AirForce Texan Part 2
Guest Blogger Thadeous from TnT Air
Sighting in, Velocity and Grouping
I only had 143-grain round ball with me during my trip, so this is what I used in my first 100-yard sight-in. It only took me five shots to get a 100-yard zero. I was shooting at an old concrete septic tank. I didn’t have a chrony with me, so didn’t know what velocity I was getting. But even at 100 yards, it is hitting with some major force. It was turning the lead ball into paper. I could only guess it was travelling over 1000 fps. This was later confirmed after I got home by a Beta Master Chrony. What really surprised me was how loud this thing is. Out in the open desert, it sounded like a .357 magnum going off. I was thinking to myself “I sure cant shoot this thing in my back yard.” In my little town, there are no regulations on shooting airguns, regardless of power or caliber, but having had neighbors call the cops when I shot my .25 Condor, thinking it was a .22 and having cops show up, just to tell me its ok to shoot as long as I am safe, THEN asking if they can take a few shots of the Condor and saying how cool it was, to tell me that I MAY upset the neighbors with the noise, but there’s nothing wrong with what I am doing, to go ahead and shoot.
Whew, there’s my run-on sentence for the day. I don’t think the AirForce Texan will fly as easily in the back yard, where I have a 300-yard range set up. Which is fine; I have a nice 200-yard range set up half a block away.
Shooting the AirForce Texan 100 yards with the round ball was a pleasure. I was shooting 5-shot groups that were around 1 inch, center-to-center. I couldn’t believe how accurate this was, especially with round ball. It made my Thompson muzzle loader look inaccurate as heck.
After getting home and setting up the chrony, the real business was about to start. After seeing the velocity it was shooting, I pulled up Chairgun and punched in the numbers. Seeing where I should be at 200 yards, I set up a cardboard box and drew a circle on it. After adjusting the scope for a zero at 200 yards, I fired 3 shots using round ball. Three shots under 3 inches center-to-center at 200 yards. I couldn’t believe it. The accuracy is amazing, I couldn’t wait to get some slugs and see what they could do.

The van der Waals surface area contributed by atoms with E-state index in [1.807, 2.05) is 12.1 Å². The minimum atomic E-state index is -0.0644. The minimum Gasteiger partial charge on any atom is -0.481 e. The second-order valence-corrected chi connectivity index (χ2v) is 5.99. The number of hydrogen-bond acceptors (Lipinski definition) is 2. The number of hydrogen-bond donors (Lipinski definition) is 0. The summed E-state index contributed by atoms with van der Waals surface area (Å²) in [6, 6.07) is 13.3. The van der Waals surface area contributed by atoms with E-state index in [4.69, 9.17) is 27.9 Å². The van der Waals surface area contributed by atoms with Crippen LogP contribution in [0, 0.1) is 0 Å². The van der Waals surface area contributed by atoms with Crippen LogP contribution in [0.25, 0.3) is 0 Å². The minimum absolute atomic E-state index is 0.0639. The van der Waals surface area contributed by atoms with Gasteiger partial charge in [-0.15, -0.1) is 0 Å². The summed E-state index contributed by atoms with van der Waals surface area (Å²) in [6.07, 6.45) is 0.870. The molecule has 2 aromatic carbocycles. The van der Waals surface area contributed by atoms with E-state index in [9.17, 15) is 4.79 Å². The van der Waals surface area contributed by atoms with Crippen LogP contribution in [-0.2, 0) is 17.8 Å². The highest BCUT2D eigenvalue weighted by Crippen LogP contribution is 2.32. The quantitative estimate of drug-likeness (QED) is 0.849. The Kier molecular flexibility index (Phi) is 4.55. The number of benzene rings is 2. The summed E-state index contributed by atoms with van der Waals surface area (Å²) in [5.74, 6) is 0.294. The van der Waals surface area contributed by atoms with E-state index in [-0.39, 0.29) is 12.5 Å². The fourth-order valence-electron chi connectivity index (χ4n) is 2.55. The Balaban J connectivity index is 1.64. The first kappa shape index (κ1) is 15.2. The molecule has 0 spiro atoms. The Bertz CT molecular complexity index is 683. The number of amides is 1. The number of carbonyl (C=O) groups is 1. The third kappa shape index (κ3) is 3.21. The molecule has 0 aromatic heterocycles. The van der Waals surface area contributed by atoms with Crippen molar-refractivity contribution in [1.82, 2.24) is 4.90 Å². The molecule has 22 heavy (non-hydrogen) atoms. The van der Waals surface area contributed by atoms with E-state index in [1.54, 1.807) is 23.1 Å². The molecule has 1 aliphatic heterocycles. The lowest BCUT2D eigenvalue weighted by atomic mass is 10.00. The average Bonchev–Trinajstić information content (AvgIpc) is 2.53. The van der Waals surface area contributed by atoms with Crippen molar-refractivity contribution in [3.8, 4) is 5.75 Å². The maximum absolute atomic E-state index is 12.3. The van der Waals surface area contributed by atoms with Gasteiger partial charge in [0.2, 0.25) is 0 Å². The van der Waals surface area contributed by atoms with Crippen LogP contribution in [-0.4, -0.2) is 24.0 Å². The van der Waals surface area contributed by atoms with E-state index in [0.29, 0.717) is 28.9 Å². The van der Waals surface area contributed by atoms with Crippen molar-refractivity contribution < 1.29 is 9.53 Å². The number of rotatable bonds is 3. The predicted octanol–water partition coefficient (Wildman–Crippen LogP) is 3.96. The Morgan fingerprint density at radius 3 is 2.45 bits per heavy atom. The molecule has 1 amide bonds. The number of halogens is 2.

After getting some 405- and 350-grain round-nose slugs in the mail from Hunters Supply, I started messing with the bullet tuner. The bullet tuner is the foundation of the AirForce Texan. It’s not like the power wheel we all are used to on the Condor and Talon guns. The tuner is different in that the slug is what determines
how long the valve stays open. I have found in testing that the 143-grain ball has the best shot curve with most velocity and shot count when the tuner is turned all the way in, then backed out three quarters of a turn. Starting with a full tank at 3000 psi, I was able to get a maximum velocity of 1044 feet per second. Which gives me 346.74 foot-pounds of energy. After 10 shots, the velocity fell to 839.8, and 223.99 fpe, with an ending tank pressure of 1500 psi. That is still plenty of energy left with shot number 10.
Shooting the 350-grain slug, I was able to get 5 good high-powered shots. Shot number one was 809.7 fps. Shot five dropped down to 713.1 fps. That’s 509.65 down to 395.29 fpe. I don’t think I found the perfect tuner position for the 350-grain slugs because it used more air than the 405-grain slugs after 5 shots. Ending pressure was 1850 psi. The 405-grain slugs shot from 765.4 down to 681.9 fps over a five shot string. That’s a whopping 526.19 foot-pounds of energy in shot one. Shot five was down to 418.26 fpe. The bullet tuner on the 405-grain slugs was backed out almost to the last marker on the frame.
To my surprise, the gun shoots round ball just as accurate as either of the slugs I tried. I next set up some boxes as targets at 150 yards to see what kind of groups I could get with the two weights of slugs.
In part 3 of the review, Thadeous will provide some shot string numbers and give us his final thoughts on the AirForce Texan.
Thadeous n Thora Moore
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